Quartz Daily Brief—Asia Edition—Party votes, BNY settles, French swindled, Brazilians godless

November 13, 2012
November 13, 2012

Good morning, Quartz readers!

What to watch for today

The party’s over in China. The 18th congress of China’s Communist Party concludes today, with a formal vote for members of the Central Committee, which will then select the Politburo and its top decision-making cabal, the Standing Committee (due to be unveiled tomorrow). In an embarrassment to the party’s attempts at a show of internal democracy, there were only 9% more nominees for the Central Committee than seats available, a scant improvement from the 5% margin when voting was introduced 25 years ago.

Obama hears from the 1% on how much tax they want to pay. The president will meet with chief executives from a dozen top American companies including General Electric, Honeywell and Wal-Mart, as part of his negotiations on averting the upcoming “fiscal cliff”. Some have noted the conspicuous absence of financiers from the group, after Wall Street’s big bet on the failed Romney campaign. Expect more clues as to the line the administration will take on taxes and spending when Obama holds a press conference today.

News from the euro zone, probably dismal. The 17 nations sharing the common currency will likely show a decline in September industrial production, as the continent continues to struggle with impact of the debt crisis on the real economy. Recent brinksmanship on striking a deal with heavily indebted countries such as Greece could produce a more severe recession than European officials have been expecting.

While you were sleeping

Greece bought itself a few more days. It sold €4.06 billion of treasury bills yesterday so it could roll over a €5 billion bond payment due the day after tomorrow while it waits for a €31.5 billion tranche of aid so that it can stay afloat long enough to start paying off its €300 billion or so in total government debt. This is what it’s like living on the edge.

BNY Mellon settles New York state lawsuit over Madoff. The bank’s Ivy Asset Management arm agreed to cough up $210 million to settle charges that it misled clients who put their money with the imprisoned Ponzi schemer.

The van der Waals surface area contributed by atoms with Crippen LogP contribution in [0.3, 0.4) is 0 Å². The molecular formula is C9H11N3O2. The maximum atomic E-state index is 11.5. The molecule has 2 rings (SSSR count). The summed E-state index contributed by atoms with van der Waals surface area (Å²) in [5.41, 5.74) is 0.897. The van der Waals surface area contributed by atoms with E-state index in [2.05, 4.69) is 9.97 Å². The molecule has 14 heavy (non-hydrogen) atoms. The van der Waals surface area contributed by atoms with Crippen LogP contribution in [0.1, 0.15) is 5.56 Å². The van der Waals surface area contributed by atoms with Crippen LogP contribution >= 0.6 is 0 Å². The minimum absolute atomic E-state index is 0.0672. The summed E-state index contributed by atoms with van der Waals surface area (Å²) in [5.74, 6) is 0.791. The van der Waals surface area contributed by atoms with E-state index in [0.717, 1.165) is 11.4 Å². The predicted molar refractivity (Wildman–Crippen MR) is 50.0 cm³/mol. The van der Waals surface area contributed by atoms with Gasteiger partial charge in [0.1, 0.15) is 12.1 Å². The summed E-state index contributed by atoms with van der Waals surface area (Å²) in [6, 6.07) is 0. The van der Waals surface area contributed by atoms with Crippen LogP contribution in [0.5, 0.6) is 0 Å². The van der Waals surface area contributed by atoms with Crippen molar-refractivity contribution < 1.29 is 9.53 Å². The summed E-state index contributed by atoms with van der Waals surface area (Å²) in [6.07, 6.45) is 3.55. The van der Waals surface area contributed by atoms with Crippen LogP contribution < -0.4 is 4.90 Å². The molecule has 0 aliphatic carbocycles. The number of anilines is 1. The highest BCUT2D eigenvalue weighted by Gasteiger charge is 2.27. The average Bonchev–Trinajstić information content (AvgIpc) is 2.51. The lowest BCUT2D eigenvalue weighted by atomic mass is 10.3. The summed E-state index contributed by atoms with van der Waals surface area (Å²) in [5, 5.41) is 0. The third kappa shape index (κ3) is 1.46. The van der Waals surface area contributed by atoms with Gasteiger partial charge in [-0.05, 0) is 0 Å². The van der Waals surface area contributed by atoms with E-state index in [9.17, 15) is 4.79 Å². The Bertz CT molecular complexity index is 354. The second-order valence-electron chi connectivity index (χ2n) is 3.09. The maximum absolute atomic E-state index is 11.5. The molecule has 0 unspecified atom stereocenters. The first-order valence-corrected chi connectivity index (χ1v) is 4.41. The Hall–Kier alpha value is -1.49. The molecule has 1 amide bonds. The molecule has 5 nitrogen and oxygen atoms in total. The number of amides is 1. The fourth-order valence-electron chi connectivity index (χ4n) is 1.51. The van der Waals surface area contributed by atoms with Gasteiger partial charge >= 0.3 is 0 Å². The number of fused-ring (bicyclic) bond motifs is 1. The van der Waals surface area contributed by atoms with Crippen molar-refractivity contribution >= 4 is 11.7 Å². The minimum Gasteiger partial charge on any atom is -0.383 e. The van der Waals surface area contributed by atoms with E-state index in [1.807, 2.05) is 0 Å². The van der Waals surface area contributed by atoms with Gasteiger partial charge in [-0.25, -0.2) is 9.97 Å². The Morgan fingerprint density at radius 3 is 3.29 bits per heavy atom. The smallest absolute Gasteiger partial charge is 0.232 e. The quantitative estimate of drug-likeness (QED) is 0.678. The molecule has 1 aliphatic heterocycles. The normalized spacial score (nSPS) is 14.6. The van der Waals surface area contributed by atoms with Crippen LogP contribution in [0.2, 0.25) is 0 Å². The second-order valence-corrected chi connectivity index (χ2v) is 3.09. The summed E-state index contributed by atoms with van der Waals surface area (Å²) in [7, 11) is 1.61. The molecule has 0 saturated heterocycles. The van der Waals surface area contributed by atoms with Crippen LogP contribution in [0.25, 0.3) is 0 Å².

The subprime-fueled boomlet in US car sales may not be sustainable. Risky auto loans are surging. Wages aren’t. Bloomberg does the most recent math. Here’s a Quartz backgrounder.

Quartz obsession interlude

Matt Phillips on how the current fiscal cliff debate is only the latest chapter in a US debt saga going back over 200 years. “The US was born in debt. The earliest full reckoning of US national debt was compiled by Alexander Hamilton, the first US Treasury Secretary… The analysis dates to 1790 and puts the newborn US at around a 30% debt-to-GDP ratio, with the debt a bit higher than $75 million… All in, the US owed about $11.7 million to foreigners, mostly to Dutch bankers and the French government, and about $42 million to domestic creditors. The states also had a ton of debt (about $25 million, Hamilton reckoned), which the Federal Government assumed—take a hint, euro zone!—in 1790.”

Matters of debate

German officials should stop worrying about the US fiscal crisis and start worrying about the fiscal crisis in their own back yard.

After the US election, it’s only a matter of time before a schism emerges in the Republican party between extremists and “pragmatic conservative problem solvers.

China’s next president has a much tougher job than President Obama. Compared with Communist-Party-style collective decision-making, facing down the Republicans in Congress is apparently a cakewalk.

Surprising discoveries

The amazing story of how an aristocratic French family was swindled.  Thierry Tilly was sentenced to eight years in prison on Tuesday, after using his Rasputin-like attachment to an aristocratic French family to convince 11 people—age 16 to 89—that their lives were in danger. “The family was in hiding for nearly a decade before two of the adult children realized Tilly wasn’t what he appeared.”

A Brazilian prosecutor wants the phrase “God be Praised” taken off Brazilian bank notes. For the record, Obama is still cool with mentioning God on cash.

British police want to know how somebody stole the keys to the Tower of London, where the crown jewels are kept.

Just so you know, the website of Republican candidate Robert Dole, who ran against Bill Clinton in 1996, is still operational. And it seems to take about as long to load as it did back then.

Best wishes from Quartz for a productive day. Please send any news, queries, banknote designs and archaic websites to hi@qz.com or hit “Reply” to this email.

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